While the world celebrates for him and tributes multiply, Diego hung up the superhero costume a long time ago. Although it can never be completely removed.
Any morning, any day, any week, one of those that repeat in a loop in the middle of the pandemic, becomes a unique moment.
A truck arrives at the New Gasometer.
San Lorenzo and Gimnasia are already playing a televised friendly. In normal times, few things could be less attractive than watching a friendly game on television. With normal people, it is not seductive to look through a camera and for 90 minutes at the gestures of a manager while the game is going on.
To an empty court, to a Wednesday morning friendly in the middle of a pandemic. The scenarios change but the magnet is the same as that of that entrance to the San Paolo that the director Asif Kapadia used as the opening punch of the documentary that reflects what Diego means in Naples. Those were the days when he started to be the best in the world. These are the days when you no longer feel like being.
He hugs Marcelo Tinelli and clarifies that he never had problems with him. It doesn’t matter if it’s true or a lie. Receive an umpteenth t-shirt. His own and others greet him. He gives away an unpublished photograph, an unexpected newspaper cover thanks to the mask that the doctor recommended to use. They all look at it. Get the squad together in a round and improvise a technical talk.
– After here we go to the World Cup? –Dieguito Fernando asks him, holding his hand.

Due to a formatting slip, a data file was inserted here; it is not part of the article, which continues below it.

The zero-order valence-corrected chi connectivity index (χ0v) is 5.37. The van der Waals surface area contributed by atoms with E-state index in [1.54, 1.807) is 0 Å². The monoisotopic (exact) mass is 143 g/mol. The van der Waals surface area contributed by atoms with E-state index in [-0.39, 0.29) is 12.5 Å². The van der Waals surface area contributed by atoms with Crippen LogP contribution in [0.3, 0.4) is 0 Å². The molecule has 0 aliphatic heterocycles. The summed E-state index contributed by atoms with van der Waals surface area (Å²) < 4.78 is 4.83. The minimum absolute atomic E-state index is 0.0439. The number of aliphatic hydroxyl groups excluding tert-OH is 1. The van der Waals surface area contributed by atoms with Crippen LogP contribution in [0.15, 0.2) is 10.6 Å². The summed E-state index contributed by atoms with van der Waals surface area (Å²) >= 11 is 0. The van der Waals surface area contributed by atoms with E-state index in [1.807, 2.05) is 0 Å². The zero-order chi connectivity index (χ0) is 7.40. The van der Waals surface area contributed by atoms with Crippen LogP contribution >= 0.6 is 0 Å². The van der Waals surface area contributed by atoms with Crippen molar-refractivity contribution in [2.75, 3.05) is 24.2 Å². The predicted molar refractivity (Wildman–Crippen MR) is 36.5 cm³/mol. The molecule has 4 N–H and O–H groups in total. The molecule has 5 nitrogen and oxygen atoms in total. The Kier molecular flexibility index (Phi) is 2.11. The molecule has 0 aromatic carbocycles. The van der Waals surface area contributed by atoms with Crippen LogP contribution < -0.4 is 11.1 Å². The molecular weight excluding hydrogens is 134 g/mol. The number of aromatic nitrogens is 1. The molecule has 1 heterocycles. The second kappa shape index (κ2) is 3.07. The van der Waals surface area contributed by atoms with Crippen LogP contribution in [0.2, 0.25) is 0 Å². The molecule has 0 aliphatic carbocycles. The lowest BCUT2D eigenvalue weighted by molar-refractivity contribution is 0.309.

For about an hour, Maradona is Maradona.
He gets into the truck when the substitutes are about to play the second friendly. And he goes. He is once again Diego, the man who turns 60.
His sisters say that they would never have imagined seeing him with a dog at upa, that they did not have a pet in Fiorito and that he used to be averse to animals.
“I want a dog,” Diego said.
He had already become fond of one who appeared in the country where he lived in Bella Vista and who due to his unruly and quite giddy character had been baptized with the nickname of a player from the campus.
Lola, a French Bulldog puppy, arrived at her new home in Brandsen. And then Sofía stopped by, a mare (yes, a mare) who roamed the park and entertained Dieguito Fernando’s more and more frequent visits. “It’s like that, maybe it ends up making a zoo,” they summarize.
Diego does not come with an instruction manual.
You can void a millionaire contract because you got up in a bad mood. It may seem to inevitably lead to a new addiction and overnight to turn around and tame yourself like no one else could have done. You may not have a barbecue in your life and from there go on to light the brazier every holy day. You can fall in love with a new club and live dressed in gym clothes. You can get annoyed with the news that sprout in your name like when insomnia beat you in Dubai and zapping made you angry at dawn with Jorge Rial’s program. You may be unaware of many things that happen around you but pick up a phone and improve the lives of a lot of Villa Palito boys who are now going to be able to play in a much nicer paddock. It can make Culiacán interested in soccer. You can walk crooked and not resist the urge to kick a ball. You can get France Football for the first time in its history to get you a replica of the Ballon d’Or because the honorary trophy he had been given in 1995 was set on fire in a fire at Devoto’s house. You can live with yourself. And that is a lot to say.
For its 60th anniversary, books, documentaries, tributes sprout. Hardly anyone managed to talk to the main character in those books, those documentaries and those tributes. Requests for interviews came in from all the cardinal points. “He does not want to know anything”, is the summary.